CA brings to your attention a post at American Partisan, referencing the utility of Dakin's Solution for wound cleansing.
As far as it goes, good stuff. Go read it.
We take the opportunity to amplify some under-emphasized points from that information.
1) Note the recommendation for making up over 2 gallons for "large or dirty wounds". This is not something you will be whipping up in a canteen cup over a campfire. You're going to need a dedicated facility adequate to the task.
2) The recipe for saline is adding 9 grams of salt to 1 Liter of boiled (and cooled) water. (For countries that have landed on the moon, that would be 1.2 ounces of salt per gallon.) All Dakin's adds is diluted hypochlorous acid, formed by the chlorine in the bleach, which does the actual business of germ-killing, plus a tad of baking soda to buffer the solution.
3) Anyone using isopropyl alcohol for wound cleansing is going to be rewarded by getting punched in the face by the patient. Hydrogen peroxide isn't much better. This is because both hurt like hell, because they're killing healthy, vital tissue. Wound debridement is trying to remove dead tissue and kill the germs growing on it from a wound. Creating more dead cells isn't going to help. And it will get you socked. (Moonshine, etc.: See above. The same is true for using just about anything not intended to clean and disinfect wounds.) Alcohol and peroxide are for cleaning fabrics, surfaces, and instruments, not the inside of patients. While they're better than rubbing dog crap into the wound, they're not better than nothing, or plain clean water. They're just better than dog crap. Don't use them for things you shouldn't be.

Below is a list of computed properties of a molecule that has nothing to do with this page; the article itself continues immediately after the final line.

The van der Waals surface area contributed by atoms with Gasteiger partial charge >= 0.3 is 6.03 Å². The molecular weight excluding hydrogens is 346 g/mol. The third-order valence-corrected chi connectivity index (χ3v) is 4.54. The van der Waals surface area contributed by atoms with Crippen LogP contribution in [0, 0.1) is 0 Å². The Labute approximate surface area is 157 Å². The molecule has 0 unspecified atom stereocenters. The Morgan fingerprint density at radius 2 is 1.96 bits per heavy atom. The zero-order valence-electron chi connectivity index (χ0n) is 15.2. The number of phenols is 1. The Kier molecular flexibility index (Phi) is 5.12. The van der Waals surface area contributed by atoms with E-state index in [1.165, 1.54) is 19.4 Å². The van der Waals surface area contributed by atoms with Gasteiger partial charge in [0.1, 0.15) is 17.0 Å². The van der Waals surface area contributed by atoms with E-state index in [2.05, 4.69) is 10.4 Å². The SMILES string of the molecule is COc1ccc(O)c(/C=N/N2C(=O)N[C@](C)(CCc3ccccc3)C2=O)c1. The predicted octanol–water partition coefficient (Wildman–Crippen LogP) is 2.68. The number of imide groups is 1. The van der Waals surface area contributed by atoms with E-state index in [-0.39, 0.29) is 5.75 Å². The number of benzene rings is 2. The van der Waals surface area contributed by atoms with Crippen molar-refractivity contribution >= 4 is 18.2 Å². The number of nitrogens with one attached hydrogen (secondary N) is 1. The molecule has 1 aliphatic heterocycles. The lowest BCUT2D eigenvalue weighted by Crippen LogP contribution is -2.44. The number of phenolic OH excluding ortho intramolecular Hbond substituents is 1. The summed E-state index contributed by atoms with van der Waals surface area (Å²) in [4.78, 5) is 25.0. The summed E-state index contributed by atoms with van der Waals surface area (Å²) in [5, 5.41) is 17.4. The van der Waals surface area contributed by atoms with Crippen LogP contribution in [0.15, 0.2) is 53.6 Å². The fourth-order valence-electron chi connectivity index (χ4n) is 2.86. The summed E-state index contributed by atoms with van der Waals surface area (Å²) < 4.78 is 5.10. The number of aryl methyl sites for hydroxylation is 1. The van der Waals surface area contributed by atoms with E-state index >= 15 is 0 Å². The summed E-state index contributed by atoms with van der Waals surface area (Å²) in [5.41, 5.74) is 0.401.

4) The average wound will require redressing at minimum of once daily (more frequently if dressings become saturated, dirty, etc.), for 7-21 days. Note that's per wound. So that box of 12, or even 100 4x4s isn't going to go very far. Start thinking of supplies in terms of case lots, not boxes.
5) Read the comments. Particularly illuminating is one by retired orthopedic surgeon Dr. "Hubbs". Read it all, to get an idea of what was required for him to repair one single hand laceration with a severed tendon. That's coming from a guy with four years of specific medical training after college, than another four or more years of orthopedic and surgical residency in that field, then a lifetime's worth of practical experience. You will not be doing that without that c.v. At least, not successfully. And note that he required things you can't get at Target, WallyMart, or on Amazon. Most of them are getable, but only with some diligent effort. That's before you ever learn how to use those supplies and tools. Followed by 5 weeks to recuperate. We repeat: Five. Weeks.
TL;DR answer: make friends with someone(s) with professional licensure, and a handy DEA control number.
Pro tools require pro skills and pro levels of supply.
Amateur Hour is a yuuuuuugely distant second choice.
Either option can result in death.
Which is going to cut into your tribe's talent pool rather harshly.
If you're going to do medical care, you have to do it correctly every single time.
Do, or do not; there is no try.
Your alternative is to half-ass it, and get the results one would expect from that COA.